gusgxrha gusgxrha - 1 year ago 101
C Question

C - If value in array

I am new to C and am currently studying arrays. I would like to check if a certain value is in an array but I am running in some issues (not only syntax-wise but also from understanding-wise).

My goal is to have a function which I can call, give it two arguments - the value to search for and the array to search in - and get a 0 or 1 based on whether it was found or not back.

My approach is the following:

#include <stdio.h>
#include <stdlib.h>

int valueinarray(float val, float *arr[]);

int main()
float arr[] = {5, 4.5, 4, 3.5, 3, 2.5,};
int test = valueinarray(4.5, *arr[]);
printf("%d", test);

return 0;

int valueinarray(float val, float *arr[]){
int i;
for(i = 0; i < sizeof(*arr[]); i++){
if(*arr[i] == val) return 1;
return 0;

I have two questions now especially regarding the syntax:

  1. If I create a function with a pointer as one of its' parameters, do I have to refer to it using "*arr[]" inside the function the whole time? Or is "arr[]" or even "arr" enough?

  2. Do I understand it correctly that I am unable to pass a whole array to a function so I use a pointer instead?

Moreover, my approach is wrong and I do not see why. Iterating over the array seems to work just fine and even checking if a certain value is in it works as well, the issue seems to be in the way I call the function. I read about double pointers, is this a scenario where they're needed? If not, what are they needed for?

Thanks a lot.

Answer Source
float arr[] = ...;

declares an array(because of []) of floats(because of the float keyword) that is called arr. Similarly in a function declaration:

int valueinarray(float val, float *arr[]);

means that the second argument is a pointer(because of *) to an array(because of[]) which isn't what you need at all. You need to accept just an array:

int valueinarray(float val, float arr[]);

folowing this logic your code would look like this:

int valueinarray(float val, float arr[])
    int i;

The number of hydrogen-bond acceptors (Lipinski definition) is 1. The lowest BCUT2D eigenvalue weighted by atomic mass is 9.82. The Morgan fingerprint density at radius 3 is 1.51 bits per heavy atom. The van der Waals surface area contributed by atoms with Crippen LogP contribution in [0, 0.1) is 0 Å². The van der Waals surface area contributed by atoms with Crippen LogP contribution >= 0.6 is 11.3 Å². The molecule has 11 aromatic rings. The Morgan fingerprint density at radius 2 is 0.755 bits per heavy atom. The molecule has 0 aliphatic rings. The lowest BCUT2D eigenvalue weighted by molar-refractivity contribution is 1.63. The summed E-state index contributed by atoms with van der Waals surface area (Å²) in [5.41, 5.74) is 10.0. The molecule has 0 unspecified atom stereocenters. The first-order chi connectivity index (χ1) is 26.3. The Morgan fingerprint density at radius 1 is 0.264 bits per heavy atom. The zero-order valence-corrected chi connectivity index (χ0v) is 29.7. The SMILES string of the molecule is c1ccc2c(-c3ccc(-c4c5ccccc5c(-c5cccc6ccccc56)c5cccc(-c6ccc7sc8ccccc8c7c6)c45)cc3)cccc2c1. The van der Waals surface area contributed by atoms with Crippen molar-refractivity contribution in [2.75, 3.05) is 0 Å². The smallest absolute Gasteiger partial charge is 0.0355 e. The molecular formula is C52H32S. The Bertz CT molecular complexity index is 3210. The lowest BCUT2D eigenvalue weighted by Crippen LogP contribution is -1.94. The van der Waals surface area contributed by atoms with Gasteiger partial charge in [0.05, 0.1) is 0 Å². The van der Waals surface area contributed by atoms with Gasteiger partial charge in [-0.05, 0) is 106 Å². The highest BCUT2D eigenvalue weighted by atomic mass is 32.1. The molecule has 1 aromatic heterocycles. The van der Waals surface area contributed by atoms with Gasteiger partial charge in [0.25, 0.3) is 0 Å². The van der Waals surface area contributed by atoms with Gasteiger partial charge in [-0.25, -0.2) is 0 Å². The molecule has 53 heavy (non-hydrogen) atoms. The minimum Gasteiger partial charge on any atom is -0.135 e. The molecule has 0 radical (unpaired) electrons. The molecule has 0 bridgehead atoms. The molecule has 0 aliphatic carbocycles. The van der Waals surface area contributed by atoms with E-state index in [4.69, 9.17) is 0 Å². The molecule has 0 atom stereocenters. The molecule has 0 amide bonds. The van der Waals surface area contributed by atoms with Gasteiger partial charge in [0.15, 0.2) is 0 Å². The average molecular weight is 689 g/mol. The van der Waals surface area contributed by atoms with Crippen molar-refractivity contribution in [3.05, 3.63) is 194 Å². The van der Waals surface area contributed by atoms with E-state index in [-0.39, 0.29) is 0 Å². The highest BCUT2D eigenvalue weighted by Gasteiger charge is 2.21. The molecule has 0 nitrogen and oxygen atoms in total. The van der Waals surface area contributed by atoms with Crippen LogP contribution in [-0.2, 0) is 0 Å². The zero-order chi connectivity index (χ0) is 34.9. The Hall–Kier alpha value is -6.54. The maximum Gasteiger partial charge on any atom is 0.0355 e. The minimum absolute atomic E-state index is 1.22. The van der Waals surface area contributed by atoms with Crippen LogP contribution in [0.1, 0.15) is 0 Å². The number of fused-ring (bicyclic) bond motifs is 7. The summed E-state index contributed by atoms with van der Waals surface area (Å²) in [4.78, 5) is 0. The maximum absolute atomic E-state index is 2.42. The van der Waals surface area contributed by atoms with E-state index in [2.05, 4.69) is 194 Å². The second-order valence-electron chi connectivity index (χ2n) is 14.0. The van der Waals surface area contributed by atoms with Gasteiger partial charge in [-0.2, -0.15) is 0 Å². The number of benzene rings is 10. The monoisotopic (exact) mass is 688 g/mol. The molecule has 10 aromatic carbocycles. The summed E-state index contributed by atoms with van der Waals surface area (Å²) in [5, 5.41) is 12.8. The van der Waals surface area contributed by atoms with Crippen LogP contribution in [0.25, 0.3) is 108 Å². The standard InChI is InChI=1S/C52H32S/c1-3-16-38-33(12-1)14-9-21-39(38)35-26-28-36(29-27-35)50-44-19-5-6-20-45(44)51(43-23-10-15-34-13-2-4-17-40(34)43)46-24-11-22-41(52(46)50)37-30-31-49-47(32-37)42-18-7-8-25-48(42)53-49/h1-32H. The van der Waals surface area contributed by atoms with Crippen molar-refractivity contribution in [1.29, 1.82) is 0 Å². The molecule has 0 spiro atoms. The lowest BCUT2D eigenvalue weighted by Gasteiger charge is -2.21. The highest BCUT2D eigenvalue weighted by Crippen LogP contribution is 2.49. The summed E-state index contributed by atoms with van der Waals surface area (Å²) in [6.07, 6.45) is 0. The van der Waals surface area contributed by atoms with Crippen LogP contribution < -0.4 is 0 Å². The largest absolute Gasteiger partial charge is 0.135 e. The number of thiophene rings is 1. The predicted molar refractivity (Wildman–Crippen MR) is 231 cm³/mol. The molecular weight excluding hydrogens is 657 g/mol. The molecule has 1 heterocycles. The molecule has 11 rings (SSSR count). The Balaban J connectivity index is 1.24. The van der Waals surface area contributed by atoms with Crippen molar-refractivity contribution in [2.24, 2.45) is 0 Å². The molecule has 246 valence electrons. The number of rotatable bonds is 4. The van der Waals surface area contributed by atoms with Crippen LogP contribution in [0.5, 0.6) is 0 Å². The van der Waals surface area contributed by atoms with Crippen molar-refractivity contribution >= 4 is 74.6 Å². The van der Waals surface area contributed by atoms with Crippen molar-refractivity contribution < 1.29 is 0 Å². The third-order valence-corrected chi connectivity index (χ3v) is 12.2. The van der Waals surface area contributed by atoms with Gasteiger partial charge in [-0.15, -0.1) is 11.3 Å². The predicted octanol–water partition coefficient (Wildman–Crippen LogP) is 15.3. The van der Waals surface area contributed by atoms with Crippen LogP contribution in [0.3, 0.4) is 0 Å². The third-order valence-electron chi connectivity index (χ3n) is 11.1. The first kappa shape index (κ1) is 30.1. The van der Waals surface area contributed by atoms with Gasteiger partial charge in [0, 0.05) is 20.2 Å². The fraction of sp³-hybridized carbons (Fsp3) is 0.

for(i = 0; i < sizeof(arr) / sizeof(arr[0]); i++)
        if(arr[i] == val)
            return 1;
    return 0;

Notice a number of changes:

  1. The function parameter arr is now an array.

  2. The expression

    sizeof(arr) / sizeof(arr[0]) first takes the size of arr the array in bytes. Then divides it by the size in bytes of the first element in it. And now we are left with the number of elements. If it were a char array, then this is not needed is 1 char takes up 1 byte. For any other type it is necessary. As a side note you could've divided by sizeof(float), but this makes it harder for you if you change the type and is a worse practice than sizeof(arr[0]).

If you didn't divide you could have an array of 10 floats, but you could try to access 40. So you'd be meddling with 120 bytes of the memory right after your array that aren't yours.

Also the asterisk * dereferences outside of declarations. If you have:

int a[5];
int x = 5;
int *pointerToInt = &x;

then x is a label for some memory (variable) that stores the value 5. &x is a pointer to the memory that stores the label. The opposite of & is *. Whlie pointerToInt equals &x, *pointerToInt equals x. Also *a equals a[0], but isn't literally the same, *(a+1) equals a[1].

Recommended from our users: Dynamic Network Monitoring from WhatsUp Gold from IPSwitch. Free Download